Astrophotography, or ďimagingĒ as itís usually called by those in the hobby, can be both rewarding and a bit challenging. Technology has revolutionized all aspects of astronomy. Todayís amateurs can take better images with specialized digital cameras than professional observatories could using the old film technology of just a few years ago. Itís really easy to hold a cheap digital camera up to an eyepiece and take a great image of the moon. But, if youíve got any geekness inside you, donít do it! You might get caught in the world of imaging. It can become an all-encompassing endeavor eating up countless hours while making your bank account vanish. Although you can start with relatively inexpensive hardware and free software, youíll progressively want more expensive cameras, bigger telescopes, better mounts, and fancier software. Itís an addiction that never ends. Plus, there is a fairly lengthy learning curve involved in this hobby and a million things can (and do) go wrong, so donít even think about it unless youíve got an amount of patience and perseverance that borders on masochism.
If itís so difficult and expensive why do I do it? Perhaps itís because it isnít easy. Perhaps because it reveals a universe we canít otherwise experience. And I get to do it myself, with my equipment, in my backyard, without relying on some massive government project. Thereís a popular belief that high magnification is required. Of course this is true for many objects, but most of the images I take magnify objects just 10 to 50 times (if printed on 10Ēx8Ē and held a couple feet away). This isnít a lot. Many deep sky objects viewed by amateurs are fairly large; some are several times larger than the full moon. But they are very dim requiring the hardware to gather much more light than the human eye can detect. My 12.5Ē telescope obtains 2300 times more light, a digital camera can increase this by a factor of 50 times, and a 5 hour exposure increases it by an additional factor of 500,000. I canít think of another field capable of over a 50 billion times amplification. Perhaps itís just the technical challenge. Regardless, I find it very rewarding (yes, I may be a bit crazy Ė itís practically a requirement in this hobby).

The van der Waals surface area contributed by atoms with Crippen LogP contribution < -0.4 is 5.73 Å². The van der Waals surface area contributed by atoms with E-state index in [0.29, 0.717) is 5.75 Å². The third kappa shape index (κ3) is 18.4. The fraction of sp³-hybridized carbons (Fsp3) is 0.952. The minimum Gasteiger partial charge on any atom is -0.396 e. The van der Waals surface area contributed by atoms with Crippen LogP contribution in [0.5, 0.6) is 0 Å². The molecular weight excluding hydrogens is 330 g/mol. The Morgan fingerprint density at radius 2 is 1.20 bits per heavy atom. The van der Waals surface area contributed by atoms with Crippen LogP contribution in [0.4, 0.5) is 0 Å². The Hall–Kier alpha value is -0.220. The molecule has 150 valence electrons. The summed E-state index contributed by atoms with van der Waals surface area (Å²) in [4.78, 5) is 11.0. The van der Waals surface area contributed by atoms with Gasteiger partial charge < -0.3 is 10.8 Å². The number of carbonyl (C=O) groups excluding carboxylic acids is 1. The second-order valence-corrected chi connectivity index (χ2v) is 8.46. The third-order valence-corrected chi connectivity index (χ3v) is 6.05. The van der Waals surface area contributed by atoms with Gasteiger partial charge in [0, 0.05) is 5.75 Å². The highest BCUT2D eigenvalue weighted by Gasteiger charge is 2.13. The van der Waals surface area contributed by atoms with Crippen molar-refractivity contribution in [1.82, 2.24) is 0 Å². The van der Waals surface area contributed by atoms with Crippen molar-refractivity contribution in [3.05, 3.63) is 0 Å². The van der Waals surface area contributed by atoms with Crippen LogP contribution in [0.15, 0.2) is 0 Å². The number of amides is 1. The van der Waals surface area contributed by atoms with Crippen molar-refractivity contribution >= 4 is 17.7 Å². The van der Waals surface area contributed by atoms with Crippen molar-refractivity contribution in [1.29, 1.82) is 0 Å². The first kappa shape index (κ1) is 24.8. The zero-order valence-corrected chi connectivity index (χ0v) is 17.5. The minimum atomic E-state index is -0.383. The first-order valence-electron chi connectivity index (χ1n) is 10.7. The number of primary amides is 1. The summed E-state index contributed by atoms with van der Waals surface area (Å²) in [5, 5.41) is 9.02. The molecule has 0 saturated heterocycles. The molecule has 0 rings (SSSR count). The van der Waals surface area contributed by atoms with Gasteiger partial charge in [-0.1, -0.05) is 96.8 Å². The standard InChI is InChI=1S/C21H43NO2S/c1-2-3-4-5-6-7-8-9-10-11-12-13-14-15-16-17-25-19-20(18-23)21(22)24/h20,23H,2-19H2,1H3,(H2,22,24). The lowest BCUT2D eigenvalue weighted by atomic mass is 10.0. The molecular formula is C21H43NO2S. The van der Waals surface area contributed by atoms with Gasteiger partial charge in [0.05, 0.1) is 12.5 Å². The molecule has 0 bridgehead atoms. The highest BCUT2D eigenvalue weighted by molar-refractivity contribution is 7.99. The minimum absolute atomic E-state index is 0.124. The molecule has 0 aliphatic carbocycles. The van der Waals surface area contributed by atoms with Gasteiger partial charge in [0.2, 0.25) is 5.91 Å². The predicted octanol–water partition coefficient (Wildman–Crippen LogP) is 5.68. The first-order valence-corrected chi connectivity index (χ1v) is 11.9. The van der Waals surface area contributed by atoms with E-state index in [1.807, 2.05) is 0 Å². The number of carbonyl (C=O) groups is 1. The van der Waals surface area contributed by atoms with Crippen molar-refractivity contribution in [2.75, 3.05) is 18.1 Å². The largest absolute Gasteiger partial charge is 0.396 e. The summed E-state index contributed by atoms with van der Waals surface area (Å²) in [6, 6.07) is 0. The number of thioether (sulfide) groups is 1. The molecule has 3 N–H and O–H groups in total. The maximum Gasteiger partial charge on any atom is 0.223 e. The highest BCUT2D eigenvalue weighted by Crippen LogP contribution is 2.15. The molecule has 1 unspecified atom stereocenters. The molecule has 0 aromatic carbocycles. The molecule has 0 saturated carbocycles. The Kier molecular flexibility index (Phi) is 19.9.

When I started taking digital images, I was amazed at what I could see with a camera compared to an eyepiece. Visual astronomy requires very dark skies with absolutely no stray light destroying your dark adapted eyes. Of course dark sites are always an advantage, but a camera doesn't care about that street light down the block. Itís just sensitive to light entering the scope. Cameras are also better at capturing dim images and they are always Ďdark adaptedí. To record dim objects you need to take long exposures. Our eyes gather light for only about 1/30 of a second before resetting our mental image while a digital camera can build up an image practically forever. A simple 10 second exposure gathers roughly 300 times more light than our eyes can capture with an eyepiece on the same scope Ė and thatís not including the fact that the camera is far more efficient at detecting photons. I initially took a lot of one minute exposures each evening. The images were crude with lots of noise but the objects were far more recognizable than what I could see using an eyepiece. I'd brag about how many objects I captured. Two or three dozen during the evening wasn't unusual. Now I realize how foolish that was. The images recorded by a camera can last forever so why not take extra time and strive to make them look as good as possible. Better images require longer exposures. I now know the figure of merit isn't "how many images per night" but rather "how many nights per image". I usually use exposures of 5 to 20 hours. Obviously, this canít always be done in a single night. Given daylight, clouds, rain or snow, and perhaps a full moon coupled with some objects only being visible part of the night, it may actually require several days, weeks or sometimes even months just to get sufficient time with the right sky conditions (I told you patience is required). How can such an exposure be made? Well one benefit of today's digital world is that we can get the advantages of a very long exposure by combining many shorter exposures. I may take as many as fifty or sixty 10 minute exposures throughout a night's session and then repeat this over several nights. I then tell my computer to add all the good ones together after discarding the images where something went wrong. This effectively gives me a very long exposure without worrying about shifting clouds destroying the image or a plane, satellite or meteor going through my field of view (all very common). Yea, there's actually a lot required to make this happen. But that's what makes it challenging.